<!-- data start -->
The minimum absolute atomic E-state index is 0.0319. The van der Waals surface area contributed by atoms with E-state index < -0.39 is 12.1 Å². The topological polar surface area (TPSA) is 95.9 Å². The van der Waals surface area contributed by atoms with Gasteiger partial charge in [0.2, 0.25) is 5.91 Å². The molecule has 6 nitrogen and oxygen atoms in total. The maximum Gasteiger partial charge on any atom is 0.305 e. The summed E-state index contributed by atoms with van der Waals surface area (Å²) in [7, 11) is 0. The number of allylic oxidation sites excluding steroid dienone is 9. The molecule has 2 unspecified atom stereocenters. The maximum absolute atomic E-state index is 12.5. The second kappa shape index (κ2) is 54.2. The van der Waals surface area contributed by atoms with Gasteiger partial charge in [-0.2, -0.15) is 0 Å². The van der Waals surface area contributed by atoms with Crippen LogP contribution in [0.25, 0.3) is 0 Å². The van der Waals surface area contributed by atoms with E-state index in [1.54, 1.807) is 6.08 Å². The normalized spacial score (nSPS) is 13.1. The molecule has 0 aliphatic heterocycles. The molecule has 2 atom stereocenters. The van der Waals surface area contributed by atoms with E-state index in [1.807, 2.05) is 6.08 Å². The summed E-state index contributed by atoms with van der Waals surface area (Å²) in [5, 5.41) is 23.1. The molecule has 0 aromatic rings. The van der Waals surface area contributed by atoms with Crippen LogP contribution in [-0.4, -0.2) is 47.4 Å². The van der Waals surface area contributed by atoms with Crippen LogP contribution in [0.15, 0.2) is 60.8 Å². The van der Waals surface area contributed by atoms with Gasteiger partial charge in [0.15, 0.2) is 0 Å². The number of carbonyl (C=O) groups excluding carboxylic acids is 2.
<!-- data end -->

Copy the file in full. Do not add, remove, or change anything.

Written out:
The minimum absolute atomic E-state index is 0.0319. The van der Waals surface area contributed by atoms with E-state index < -0.39 is 12.1 Å². The topological polar surface area (TPSA) is 95.9 Å². The van der Waals surface area contributed by atoms with Gasteiger partial charge in [0.2, 0.25) is 5.91 Å². The molecule has 6 nitrogen and oxygen atoms in total. The maximum Gasteiger partial charge on any atom is 0.305 e. The summed E-state index contributed by atoms with van der Waals surface area (Å²) in [7, 11) is 0. The number of allylic oxidation sites excluding steroid dienone is 9. The molecule has 2 unspecified atom stereocenters. The maximum absolute atomic E-state index is 12.5. The second kappa shape index (κ2) is 54.2. The van der Waals surface area contributed by atoms with Gasteiger partial charge in [-0.2, -0.15) is 0 Å². The van der Waals surface area contributed by atoms with Crippen LogP contribution in [0.25, 0.3) is 0 Å². The van der Waals surface area contributed by atoms with E-state index in [1.54, 1.807) is 6.08 Å². The normalized spacial score (nSPS) is 13.1. The molecule has 0 aliphatic heterocycles. The molecule has 2 atom stereocenters. The van der Waals surface area contributed by atoms with E-state index in [1.807, 2.05) is 6.08 Å². The summed E-state index contributed by atoms with van der Waals surface area (Å²) in [5, 5.41) is 23.1. The molecule has 0 aromatic rings. The van der Waals surface area contributed by atoms with Crippen LogP contribution in [-0.4, -0.2) is 47.4 Å². The van der Waals surface area contributed by atoms with Crippen LogP contribution in [0.15, 0.2) is 60.8 Å². The van der Waals surface area contributed by atoms with Gasteiger partial charge in [0.15, 0.2) is 0 Å². The number of carbonyl (C=O) groups excluding carboxylic acids is 2.